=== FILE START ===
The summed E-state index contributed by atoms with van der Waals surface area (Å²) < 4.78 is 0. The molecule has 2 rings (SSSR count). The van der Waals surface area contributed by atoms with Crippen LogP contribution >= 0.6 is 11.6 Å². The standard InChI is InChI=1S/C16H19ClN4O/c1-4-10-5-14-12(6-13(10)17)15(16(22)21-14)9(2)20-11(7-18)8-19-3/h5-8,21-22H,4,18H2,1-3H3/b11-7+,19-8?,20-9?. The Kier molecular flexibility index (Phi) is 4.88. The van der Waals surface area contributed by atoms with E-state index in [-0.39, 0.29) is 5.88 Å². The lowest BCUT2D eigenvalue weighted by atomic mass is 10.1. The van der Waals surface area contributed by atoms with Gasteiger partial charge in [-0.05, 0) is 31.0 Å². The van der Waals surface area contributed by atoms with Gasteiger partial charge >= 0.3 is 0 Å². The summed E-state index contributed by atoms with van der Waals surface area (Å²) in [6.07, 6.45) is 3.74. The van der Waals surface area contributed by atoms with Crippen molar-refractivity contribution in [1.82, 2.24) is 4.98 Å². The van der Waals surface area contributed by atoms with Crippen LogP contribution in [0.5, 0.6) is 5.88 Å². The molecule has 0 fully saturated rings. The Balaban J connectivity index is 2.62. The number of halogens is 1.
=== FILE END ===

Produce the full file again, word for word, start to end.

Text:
The summed E-state index contributed by atoms with van der Waals surface area (Å²) < 4.78 is 0. The molecule has 2 rings (SSSR count). The van der Waals surface area contributed by atoms with Crippen LogP contribution >= 0.6 is 11.6 Å². The standard InChI is InChI=1S/C16H19ClN4O/c1-4-10-5-14-12(6-13(10)17)15(16(22)21-14)9(2)20-11(7-18)8-19-3/h5-8,21-22H,4,18H2,1-3H3/b11-7+,19-8?,20-9?. The Kier molecular flexibility index (Phi) is 4.88. The van der Waals surface area contributed by atoms with E-state index in [-0.39, 0.29) is 5.88 Å². The lowest BCUT2D eigenvalue weighted by atomic mass is 10.1. The van der Waals surface area contributed by atoms with Gasteiger partial charge in [-0.05, 0) is 31.0 Å². The van der Waals surface area contributed by atoms with Gasteiger partial charge >= 0.3 is 0 Å². The summed E-state index contributed by atoms with van der Waals surface area (Å²) in [6.07, 6.45) is 3.74. The van der Waals surface area contributed by atoms with Crippen molar-refractivity contribution in [1.82, 2.24) is 4.98 Å². The van der Waals surface area contributed by atoms with Crippen LogP contribution in [0.5, 0.6) is 5.88 Å². The molecule has 0 fully saturated rings. The Balaban J connectivity index is 2.62. The number of halogens is 1.